#DOWNLOAD KINDLE ã Slow Getting Up: A Story of NFL Survival from the Bottom of the Pile à eBook or E-pub free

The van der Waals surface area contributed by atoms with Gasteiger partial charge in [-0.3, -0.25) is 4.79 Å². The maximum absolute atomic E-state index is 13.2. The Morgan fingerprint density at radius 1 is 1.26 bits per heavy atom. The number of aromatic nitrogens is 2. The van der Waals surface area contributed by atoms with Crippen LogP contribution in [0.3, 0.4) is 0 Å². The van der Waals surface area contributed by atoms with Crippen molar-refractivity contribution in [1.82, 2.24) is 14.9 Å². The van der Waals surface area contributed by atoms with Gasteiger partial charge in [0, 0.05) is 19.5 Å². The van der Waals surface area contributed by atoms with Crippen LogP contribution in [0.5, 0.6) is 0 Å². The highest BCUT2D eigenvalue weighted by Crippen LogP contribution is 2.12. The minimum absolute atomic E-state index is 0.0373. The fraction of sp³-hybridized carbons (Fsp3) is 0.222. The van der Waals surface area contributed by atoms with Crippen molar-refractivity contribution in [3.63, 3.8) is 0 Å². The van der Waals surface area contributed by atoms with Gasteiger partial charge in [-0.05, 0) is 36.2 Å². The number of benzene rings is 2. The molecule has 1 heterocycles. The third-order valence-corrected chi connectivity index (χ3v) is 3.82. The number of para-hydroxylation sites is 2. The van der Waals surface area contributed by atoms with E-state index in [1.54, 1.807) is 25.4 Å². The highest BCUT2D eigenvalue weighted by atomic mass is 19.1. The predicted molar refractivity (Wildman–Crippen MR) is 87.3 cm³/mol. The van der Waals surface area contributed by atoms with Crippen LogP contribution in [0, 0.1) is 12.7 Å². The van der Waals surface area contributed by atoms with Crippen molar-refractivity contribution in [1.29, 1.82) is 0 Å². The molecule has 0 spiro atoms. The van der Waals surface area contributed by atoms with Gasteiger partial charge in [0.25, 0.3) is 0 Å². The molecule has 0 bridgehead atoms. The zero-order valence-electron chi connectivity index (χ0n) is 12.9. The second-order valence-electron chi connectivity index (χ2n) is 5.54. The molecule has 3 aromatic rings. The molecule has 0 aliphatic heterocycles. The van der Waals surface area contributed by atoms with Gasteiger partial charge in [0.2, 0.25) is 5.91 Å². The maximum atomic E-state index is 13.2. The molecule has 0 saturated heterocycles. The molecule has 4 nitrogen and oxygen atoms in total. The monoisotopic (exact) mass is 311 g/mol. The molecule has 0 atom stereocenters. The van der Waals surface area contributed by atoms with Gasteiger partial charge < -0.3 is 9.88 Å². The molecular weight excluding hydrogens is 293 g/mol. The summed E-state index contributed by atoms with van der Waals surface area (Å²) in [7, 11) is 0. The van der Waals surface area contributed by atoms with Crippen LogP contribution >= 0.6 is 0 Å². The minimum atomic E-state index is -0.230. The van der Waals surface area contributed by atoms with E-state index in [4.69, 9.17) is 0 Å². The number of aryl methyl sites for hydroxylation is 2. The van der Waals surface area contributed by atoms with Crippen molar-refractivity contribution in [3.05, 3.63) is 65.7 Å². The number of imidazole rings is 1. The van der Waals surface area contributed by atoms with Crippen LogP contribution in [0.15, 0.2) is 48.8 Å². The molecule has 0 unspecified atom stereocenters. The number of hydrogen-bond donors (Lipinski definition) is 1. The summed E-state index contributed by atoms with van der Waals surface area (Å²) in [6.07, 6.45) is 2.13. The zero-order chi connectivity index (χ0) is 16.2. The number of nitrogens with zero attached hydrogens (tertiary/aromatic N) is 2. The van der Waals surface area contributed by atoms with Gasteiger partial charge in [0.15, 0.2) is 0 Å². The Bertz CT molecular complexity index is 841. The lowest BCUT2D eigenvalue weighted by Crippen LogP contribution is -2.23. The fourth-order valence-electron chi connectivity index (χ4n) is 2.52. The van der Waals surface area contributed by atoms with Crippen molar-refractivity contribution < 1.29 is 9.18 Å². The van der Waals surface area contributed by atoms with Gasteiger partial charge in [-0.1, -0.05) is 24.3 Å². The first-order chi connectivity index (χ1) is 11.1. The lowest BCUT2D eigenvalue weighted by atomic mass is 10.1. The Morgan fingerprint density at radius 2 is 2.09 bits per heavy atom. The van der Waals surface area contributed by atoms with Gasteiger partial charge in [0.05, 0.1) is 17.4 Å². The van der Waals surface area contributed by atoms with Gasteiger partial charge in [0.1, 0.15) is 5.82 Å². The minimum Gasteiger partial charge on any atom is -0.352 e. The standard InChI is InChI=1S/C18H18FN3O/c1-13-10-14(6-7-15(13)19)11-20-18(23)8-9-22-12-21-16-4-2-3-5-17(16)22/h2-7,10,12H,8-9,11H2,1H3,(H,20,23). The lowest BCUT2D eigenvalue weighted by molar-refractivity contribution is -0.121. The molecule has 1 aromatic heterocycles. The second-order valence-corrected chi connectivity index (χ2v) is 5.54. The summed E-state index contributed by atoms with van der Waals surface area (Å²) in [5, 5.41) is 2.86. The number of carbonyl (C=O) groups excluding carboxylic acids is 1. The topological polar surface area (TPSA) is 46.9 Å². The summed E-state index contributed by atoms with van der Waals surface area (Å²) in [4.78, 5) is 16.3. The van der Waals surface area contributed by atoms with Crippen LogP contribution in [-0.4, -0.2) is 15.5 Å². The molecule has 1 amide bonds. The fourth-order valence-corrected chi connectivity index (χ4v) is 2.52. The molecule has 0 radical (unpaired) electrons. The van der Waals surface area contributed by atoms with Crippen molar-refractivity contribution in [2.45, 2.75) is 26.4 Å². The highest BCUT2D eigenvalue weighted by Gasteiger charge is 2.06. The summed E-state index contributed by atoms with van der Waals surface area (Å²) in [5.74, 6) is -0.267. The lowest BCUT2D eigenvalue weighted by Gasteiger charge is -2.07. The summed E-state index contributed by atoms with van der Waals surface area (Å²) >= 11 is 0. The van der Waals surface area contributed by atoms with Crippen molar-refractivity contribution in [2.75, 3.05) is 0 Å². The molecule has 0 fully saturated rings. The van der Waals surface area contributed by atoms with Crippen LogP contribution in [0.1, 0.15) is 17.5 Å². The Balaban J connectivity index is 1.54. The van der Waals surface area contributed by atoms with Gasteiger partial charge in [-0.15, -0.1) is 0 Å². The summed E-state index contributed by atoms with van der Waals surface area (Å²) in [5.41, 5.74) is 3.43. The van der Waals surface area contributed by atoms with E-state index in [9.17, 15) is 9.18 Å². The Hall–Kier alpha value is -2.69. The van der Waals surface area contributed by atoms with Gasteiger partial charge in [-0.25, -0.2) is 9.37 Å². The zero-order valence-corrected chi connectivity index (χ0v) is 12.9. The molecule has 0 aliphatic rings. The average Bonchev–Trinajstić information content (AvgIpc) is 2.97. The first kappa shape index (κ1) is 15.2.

I really enjoyed this book and getting to know the author through his NFL career Interesting behind the scenes things I ve never considered about the Broncos or NFL as a whole. Admittedly I probably gave my review an extra star for being a Bronco s fan and for being a Nate Jack fan while he was here Still, this certainly isn t your average football player biography Jackson has a quirky humor and an evenquirky depth, honestness, if you will, that I m pretty sure you wouldn t get from Tom Brady or Peyton Manning.While he offers candid honesty about his relationship with football, there is the sense that he glosses over his human relationships in the book With th Admittedly I probably gave my review an extra star for being a Bronco s fan and for being a Nate Jack fan while he was here Still, this certainly isn t your average football player biography Jackson has a quirky humor and an evenquirky depth, honestness, if you will, that I m pretty sure you wouldn t get from Tom Brady or Peyton Manning.While he offers candid honesty about his relationship with football, there is the sense that he glosses over his human relationships in the book With the jersey chasers as he calls them, I think that is understandable, even telling I think it would be interesting to hear a professional athelete s take on intimate relationships and throwaway sexual conquests in the context of being famous for God given talent This isn t a book about that However, I think that being a book about football and the camaraderie of teammates being so intrinsic to that, he does fall short on giving us a view of how it FEELS to be a teammate.There is so much a football fan WILL love in this book that what might be missing can easily be overlooked After finishing it, I sincerely hope that Nate Jack is working away at his next book Maybe the next one can be a mystery thriller about how an entire football team goes in together to off their chubby, 38 year old, tyrant of a coach #DOWNLOAD KINDLE ì Slow Getting Up: A Story of NFL Survival from the Bottom of the Pile  An unvarnished and uncensored account of quotidian life in the NFL from one of the best writers to ever play in its ranksThe NFL is the most popular sports league in America and the most damaging to its players Degenerative brain conditions, early onset arthritis, bad knees, hips, shoulders such is the glory that awaits the retired veteran of the NFL as well as the terrible pensions and imminent financial ruin for the majority that lack college degrees But for the millions of NFL fans, the average NFL player is faceless his pain and suffering virtually invisibleNate Jackson was a receiver at tiny Division III Menlo College, on the coast of California Talented enough to sign as a free agent with the ers, he then played for six seasons with the Denver Broncos, bouncing from the practice squad to the active roster and eventually a starting spot a player barely holding on to a career in the pros, like the majority of his fellow playersAs he traces the arc of his career, Jackson brings to light the story of hundreds of everyday, expendable players whose lives unlike those of their superstar colleagues aren t captured in high definition From scouting combines to training camps, off season parties to game day routines, this remarkably written memoir funny, candid, controversial, and artful is an unforgettable look at life in the NFL, and the real lives of young men risking their bodies, and ultimately their lives, to play pro football Slow Getting Up, by Nate JacksonImportant People Nate Jackson, Mike Shanahan, Bill WalshThis book details life in the National Football League from a former player who started and finished his career at the bottom of the pile Nate Jackson played college football at D III Menlo, and entered the NFL as an undrafted free agent, thanks to Bill Walsh, who recruited him to sign with the 49ers Jackson attended training camp with the 49ers in his first season but was cut and signed with the Denver Br Slow Getting Up, by Nate JacksonImportant People Nate Jackson, Mike Shanahan, Bill WalshThis book details life in the National Football League from a former player who started and finished his career at the bottom of the pile Nate Jackson played college football at D III Menlo, and entered the NFL as an undrafted free agent, thanks to Bill Walsh, who recruited him to sign with the 49ers Jackson attended training camp with the 49ers in his first season but was cut and signed with the Denver Broncos There he met Coach Mike Shanahan, and began to succeed in the NFL throughout a six year career, twice as long as the average NFL career However, Jackson was bitten by the injury bug countless times, making his life as a football playerdifficult Jackson writes of life in the NFL, NFL Europe, and his career ending injury playing in the UFL Through many years in the NFL, Nate Jackson managed to stay on a team for a long time However he did not play much, and he did not escape life in the league unscathed He encountered many injuries, and came to learn how brutal and dragging the NFL can be Through 5 seasons, he never scored, but in his sixth season, he became a starter for a short amount of time This was the absolute pinnacle of Jackson s career success Although he suffered the final injury not much later, Jackson shows how good of a writer he is, and that he can make it, in and out of the NFL I really enjoyed this book I loved reading about the NFL from the perspective of a player, who truly encountered the hardship, and the fantasy of playing professional football There is good in this book and Jackson s writing is solid throughout, though there were a couple of self conscious flourishes clearly meant to bewriterly for lack of a better term than is typical in a book like this, and these carry no impact But it gives a genuine sense of what it is like to play pro football at that level and from a POV generally not heard from Jackson is a real NFL journeyman, barely holding on each year in his career , he s honest about things like pot smoking an There is good in this book and Jackson s writing is solid throughout, though there were a couple of self conscious flourishes clearly meant to bewriterly for lack of a better term than is typical in a book like this, and these carry no impact But it gives a genuine sense of what it is like to play pro football at that level and from a POV generally not heard from Jackson is a real NFL journeyman, barely holding on each year in his career , he s honest about things like pot smoking and groupies and strippers, though he really has nothing significant to say about either other than that they exist in his life And he gets across the sense of tension that goes with playing in the NFL at that journeyman evel maybe at any level, though there s no doubt that there was extra tension not knowing if you were going to be cut from week to week Jackson struggled to hold on weight during the season because he was never very hungry because he was so wound up all the time And it s as good as any book I ve read on the injuries that go with the game his career was in many ways the story of one injury after another pulled hamstrings and groins are common and in Jackson s description, he never just pulls a hamstring, he pulls it tendon from bone , and how these injuries usually came out of nowhere at a bad time when he was on the field You feel the tension as he describes the game, knowing another injury is likely So the nature of pain in the NFL comes through, which is hardly news but it has impact when one player is talking specifically about his experiences But I rated it this low and I admit it s a bit unfair to criticize a book or a film on what it could be rather than what it is because I expected something with a bitexistential oomph, a book that had a critical POV about the whole process, a jaundiced North Dallas Forty take on the business that simply isn t there Jackson is a true believer and remains one to the end of the book, there s nothing of Pete Gent s Phil Elliott in Jackson We get zero sense of the real personalities at play in the league Mike Shanahan is a great man, Bill Walsh is a great man, he loves Jake Plummer and Rod Smith the best teammates ever , this player and that player were great teammates Only Eric Mangini gets criticized and that takes up about half a page and involves only two or three days in Jackson s life I guess in the end, without some larger, coherent, developed take on his experiences in the league, we re essentially left with those experiences and while there s value there, Jackson just isn t that interesting as a writer or football player or thinker to carry a book like this all the way through In the genre of autobiographical account of someone who almost achieved an American dream, but then didn t, and maybe the best sports book I ve ever read.Not sure why this one isn twell known Possibly because it s not a sensational tell all Nate Jackson has largely positive things to say about his coaches and teammates, except for his brief stint playing for the Cleveland Browns, and the sports media, and who can blame him about either of those Also possible it just never got the hype In the genre of autobiographical account of someone who almost achieved an American dream, but then didn t, and maybe the best sports book I ve ever read.Not sure why this one isn twell known Possibly because it s not a sensational tell all Nate Jackson has largely positive things to say about his coaches and teammates, except for his brief stint playing for the Cleveland Browns, and the sports media, and who can blame him about either of those Also possible it just never got the hype, not unlike Nate Jackson as a player, a replacement level NFL receiver tight end who mostly played special teams in between stints rehabbing from injuries But he hung on, finding enough of a niche to eventually appear in 41 games over six years Jackson has a sparse, nakedly honest sometimes literally writing style that s perfectly suited to describing life on the NFL fringe, with the right amount of optimism, pessimism, and black humor I can only imagine the details he left out that would get people in trouble, but this also isn t a blissfully clean cut, consequence free episode of A Football Life either He presents football in its accurately dissonant form a highly fun and entertaining sport that has a truly brutal side It s an activity that physically wrecks its participants, though for Nate and others who sign up for it, if they didn t have this particular form of sanctioned competitive violence available, they d probably just find another one More sinister are the consequences of an enjoyable pastime being corrupted by unmitigated capitalism I d contend that 90% of football s problems derive from it, and mostly in the category of detached ownership valuing profit over people Like just about everything else in modern life Which is why, though I can t disagree with people who have stopped supporting the NFL, I find it a strange place to draw a line in the sand Laborers all over the world is similarly exploited They all have much worse prospects than NFL players As just one example, concussions became a chronic problem because league ownership ignored them and covered up data instead of going all in on player safety Given all the money in the sport, there s no reason why every person who signs an NFL contract shouldn t have it guaranteed, with health care for life attached, and withmoney for the Nate Jacksons that keep the machine churning Not that Jackson isn t immune to frustration about being a piece of meat in the machine, or that the TV spectacle reduces players to uniformed avatars to be carted off, traded, and forgotten He realizes this is a dehumanizing situation and all, it s just that it s ultimately worth it to him to be one of the meat avatars He ll work his way through injury rehab, wondering why he s bothering, then get back on the field, and talk lovingly about the deep satisfaction of hurling himself into his professional colleagues Plus it pays well Also there are perks Lots and lots of perks, especially for the young American male Including, but not limited to, epic Vegas trips, various intoxicants, team parties, and succumbing to the jersey chasers So it s a very successful book in that it portrays a very ambiguous situation ambiguously Similarly, I m stillor less a football fan, which means accepting the good and the bad simultaneously I wanted him to succeed, and I also wanted him to quit Especially as he got increasingly beat up and had to face ever worsening options about accepting short term treatments even flirting with HGH that would prolong his career but with unclear long term consequences, or agreeing to sketchier gigs on poorly run teams or even secondary and tertiary football leagues But he always opts in, until he can t.As Jackson summarizes, Football players are smart and all, but it s not our main thing I came to this book late last year courtesy of a radio interview with the author which I heard one day online from CBC Radio 1 in Canada Indeed, I was so impressed with the author s story of his experiences as a player in the National Football League NFL first with the San Francisco 49ers and then with the Denver Broncos, where he played for the majority of his career that I eagerly bought the book Though I am a sports fan and have followed the NFL in varying degrees for years, I am I came to this book late last year courtesy of a radio interview with the author which I heard one day online from CBC Radio 1 in Canada Indeed, I was so impressed with the author s story of his experiences as a player in the National Football League NFL first with the San Francisco 49ers and then with the Denver Broncos, where he played for the majority of his career that I eagerly bought the book Though I am a sports fan and have followed the NFL in varying degrees for years, I am NOT a football fan Baseball is my great love But I do have a certain fascination with the lives of athletes within the context of the sport which they have been able to make their life s vocation Despite a good, solid college football career, Jackson was not a shoo in for a slot in an NFL team when he was invited to try out with the 49ers The 49ers was a team he had followed and loved since childhood, when it was one of the premier NFL franchises, boasting of 2 stellar quarterbacks Joe Montana and then Steve Young , Ronnie Lott, and Jerry Rice During one of the try outs, Jackson was spotted by former coach Bill Walsh under whose tenure the 49ers won 3 Super Bowl championships , who was impressed with his performance and encouraged him to persevere That Jackson did and thus began his 6 year NFL career The average stint for an NFL player, given the rigors and demands of the sport, is 3 years Reading the book was for me a vicarious no holes barred journey into the everyday life of a professional NFL football player, not only during the regular season, but also in the off and pre season periods I was particularly struck by the following observation Jackson made as his time with the Broncos began to draw to a close An NFL football team is not built to depend on one man It is built to rely on one system The men are temporary The plan is permanent The scouting department brings in the talent, and once they re in that front door, they become cogs in a machine Jake the starting quarterback for the Broncos has never been benched in his life Confronting the reality of the machine is something he hasn t had to do until now Franchise quarterbacks are the last bastion of sentimental aw shucks football fairy tales Former quarterbacks and quarterback coaches wear suits on television and tell football fans why the quarterback is all that really matters But someday the quarterback will be thrown out with the trash Eventually the lie reveals itself to everyone I enjoyed the journey and my respect for pro athletes has been deepened Thank you, Nate Jackson I stopped reading after Jackson claimed that he tracked a mountain lion and its cubs to their cave, threw sticks and a live snake into the cave entrance, taunted the lion when she emerged, and then killed her with his bare hands and a pocketknife after she attacked him What a jerkhole. You wont put down this book until you finish Nate finds a way to make you feel like you are in the locker room with him You feel nervous and excited for him through out Great book. I sort of liked the book it follows chronologically the narrative of a fringe NFL from his college prep through his shaky beginnings to seasoned professional While his career progresses in this fashion, his body is in decline, so much so that, as his career peters out in practice for the UFL, his achilles snaps, leaving him down on the 104 degree dirt in the realization that it is over The book suggests that, while the NFL owned his body, it did not own his mind there is, however, precious I sort of liked the book it follows chronologically the narrative of a fringe NFL from his college prep through his shaky beginnings to seasoned professional While his career progresses in this fashion, his body is in decline, so much so that, as his career peters out in practice for the UFL, his achilles snaps, leaving him down on the 104 degree dirt in the realization that it is over The book suggests that, while the NFL owned his body, it did not own his mind there is, however, precious little to support that as Nate was no source of friction, doing all orthan all he was called upon to do.The writing is solid but unspectacular football would seem to offer the possibility of pyrotechnics in description and characterization Neither is forthcoming.Jackson does make some interesting suggestions about successful coaches and their opposites He finishes with Jim Fassell, far from the NY Giants, the coach of the Las Vegas Locos UFL , but he didn t last long enough to get into that phenomenon, a coach falling as far as used up players.I will make a note to read Jackson s work as it appears elsewhere Deadspin, Slate, NYT, etc